Adults with vitamin K deficiency experience symptoms of bruising easily, unmanageable bleeding, and hemorrhaging.2,4 Specifically, adult women who consume inadequate levels of vitamin K and have overall poor nutrition are more susceptible to hip fracture and low bone mineral density (BMD).9 Those who are at risk for vitamin K deficiency include infants, people using antibiotics long-term, people using anti-coagulant medications, people with liver disease, and people with poor nutritional status or malabsorption conditions such as inflammatory bowl syndrome, celiac disease, cystic fibrosis, ulcerative colitis, and short bowel syndrome.4,6

Vitamin K in Healthycell® Pro – Only the best form

The type of Vitamin K really matters to your health. Healthycell® uses only the best form of Vitamin K, which is Vitamin K2 (menaquinone) from natural chickpea extract in the form MK7, known by the trade name MenaQ7™.  The dosage of Vitamin K2 in Healthycell® and Healthycell® Pro is 40 mcg in the morning formula and 40 mcg in the evening formula, for a daily dose of 80 mcg, satisfying 100% of the Daily Value (%DV). Nutrition supplement labeling and food labeling guidelines use Reference Daily Intake (RDI) as the standard for dosage.

References

1.  McGuire, Michelle, PhD, and Kathy Beerman A., PhD. “Chapter 11 Fat-

Soluble Vitamins.” Nutritional Sciences: From Fundamentals to Food. 2nd ed.

Australia: Thomson/Wadsworth, 2007. 504-507. Print.

2.  Wax, Emily, RD, David Zieve, MD, and Isla Ogilvie, PhD. “Vitamin K.”MedlinePlus

Medical Encyclopedia. U.S. National Library of Medicine, 2 Feb. 2014. Web. 13 Oct. 2016.

3.  Balch, Phyllis A., CNC. Prescription for Nutritional Healing. 4th ed. New York: Avery, Print.

4.  “Vitamin K — Health Professional Fact Sheet.” National Institues of Health. U.S.

National Library of Medicine, 31 Aug. 2016. Web. 12 Oct. 2016.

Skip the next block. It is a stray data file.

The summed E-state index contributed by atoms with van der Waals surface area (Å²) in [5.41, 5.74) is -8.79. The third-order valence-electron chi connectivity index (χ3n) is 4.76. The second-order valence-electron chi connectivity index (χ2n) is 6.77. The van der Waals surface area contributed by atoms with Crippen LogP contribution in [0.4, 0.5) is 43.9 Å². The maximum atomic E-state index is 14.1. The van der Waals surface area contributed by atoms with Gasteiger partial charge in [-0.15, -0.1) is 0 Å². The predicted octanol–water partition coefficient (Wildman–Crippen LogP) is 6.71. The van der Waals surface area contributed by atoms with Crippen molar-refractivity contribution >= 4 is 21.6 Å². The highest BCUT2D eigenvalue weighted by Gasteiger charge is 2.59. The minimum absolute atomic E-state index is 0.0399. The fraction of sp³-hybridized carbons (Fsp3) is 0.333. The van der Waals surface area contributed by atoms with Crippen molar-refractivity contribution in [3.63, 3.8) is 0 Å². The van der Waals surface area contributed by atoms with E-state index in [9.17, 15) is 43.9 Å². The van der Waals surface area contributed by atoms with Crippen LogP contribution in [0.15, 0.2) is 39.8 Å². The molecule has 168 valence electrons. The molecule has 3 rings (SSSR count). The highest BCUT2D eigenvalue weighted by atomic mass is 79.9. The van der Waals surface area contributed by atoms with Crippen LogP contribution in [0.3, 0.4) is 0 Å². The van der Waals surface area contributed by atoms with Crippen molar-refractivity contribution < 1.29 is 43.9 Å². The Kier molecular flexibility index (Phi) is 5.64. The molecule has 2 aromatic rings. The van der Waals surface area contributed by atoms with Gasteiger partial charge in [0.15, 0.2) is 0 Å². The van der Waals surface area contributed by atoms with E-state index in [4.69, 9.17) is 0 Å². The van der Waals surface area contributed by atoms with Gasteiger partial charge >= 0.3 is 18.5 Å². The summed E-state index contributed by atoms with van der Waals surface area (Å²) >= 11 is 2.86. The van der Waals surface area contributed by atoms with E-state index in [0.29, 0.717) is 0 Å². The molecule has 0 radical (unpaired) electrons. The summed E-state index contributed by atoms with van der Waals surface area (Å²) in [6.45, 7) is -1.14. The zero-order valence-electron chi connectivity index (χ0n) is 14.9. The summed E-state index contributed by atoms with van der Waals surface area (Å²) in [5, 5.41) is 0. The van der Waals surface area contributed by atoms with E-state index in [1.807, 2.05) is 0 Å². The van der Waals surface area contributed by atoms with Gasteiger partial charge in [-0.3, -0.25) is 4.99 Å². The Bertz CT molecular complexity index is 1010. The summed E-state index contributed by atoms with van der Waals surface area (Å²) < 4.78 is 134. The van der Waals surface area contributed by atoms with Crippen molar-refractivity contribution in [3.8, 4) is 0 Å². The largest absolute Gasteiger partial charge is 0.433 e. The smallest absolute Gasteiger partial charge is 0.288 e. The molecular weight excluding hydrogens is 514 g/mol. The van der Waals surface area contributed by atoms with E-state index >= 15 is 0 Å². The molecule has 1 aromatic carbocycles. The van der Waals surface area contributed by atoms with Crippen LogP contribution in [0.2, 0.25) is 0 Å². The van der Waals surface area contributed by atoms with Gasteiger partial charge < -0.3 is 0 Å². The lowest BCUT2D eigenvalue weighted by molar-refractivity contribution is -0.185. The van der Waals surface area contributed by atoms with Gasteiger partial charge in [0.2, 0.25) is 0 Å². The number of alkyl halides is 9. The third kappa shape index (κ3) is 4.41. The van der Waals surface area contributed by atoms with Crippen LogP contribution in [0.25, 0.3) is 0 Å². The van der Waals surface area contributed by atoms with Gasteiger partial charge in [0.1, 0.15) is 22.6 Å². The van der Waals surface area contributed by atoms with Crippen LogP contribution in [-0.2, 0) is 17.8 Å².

5.  Geleijnse, Johanna M., Cees Vermeer, Diederick E. Grobbee, Leon J. Schurgers, Marjo H.

Knapen, Irene M. Van Der Meer, Albert Hofman, and Jacqueline C.M. Witteman. “Dietary Intake

of Menaquinone Is Associated with a Reduced Risk of Coronary Heart Disease: The Rotterdam Study1.

” The Journal of Nutrition 134 (2004): 3100-105. The Journal of Nutrition. The American Society for

Nutritional Sciences, 1 Nov. 2004. Web. 15 May 2017.

6.  Brasaemle, Dawn, PhD. “Vitamin K Lecture.” Rutgers University – Vitamin K. New

Brunswick. 2015. Lecture

7.  PJ, Caraballo, Heit JA, Atkinson EJ, Silverstein, MD, and Melton LJ. “Long-term Use

of Oral Anticoagulants and the Risk of Fracture.” Arch Intern Med. (1999): 1750-756. Web.

8.  Higdon, Jane, PhD, Victoria J. Drak, PhD, Barbara Delage, PhD, and Sarah L. Booth, PhD.

“Vitamin K.” Linus Pauling Institute. Oregon State, 03 Jan. 2017. Web. 11 May 2017.

9.  Booth, Sarah L., Kerry E. Broe, David R. Gagnon, Katherine L. Tucker, Marian T. Hannan,

Robert R. McLean, Bess Dawson-Hughes, Peter WF Wilson, and And L Adrienne Cupples.

“Vitamin K Intake and Bone Mineral Density in Women and Men1,2,3,4.” The American Journal

of Clinical Nutrition 77 (2003): 512-16. Web. 11 May 2017.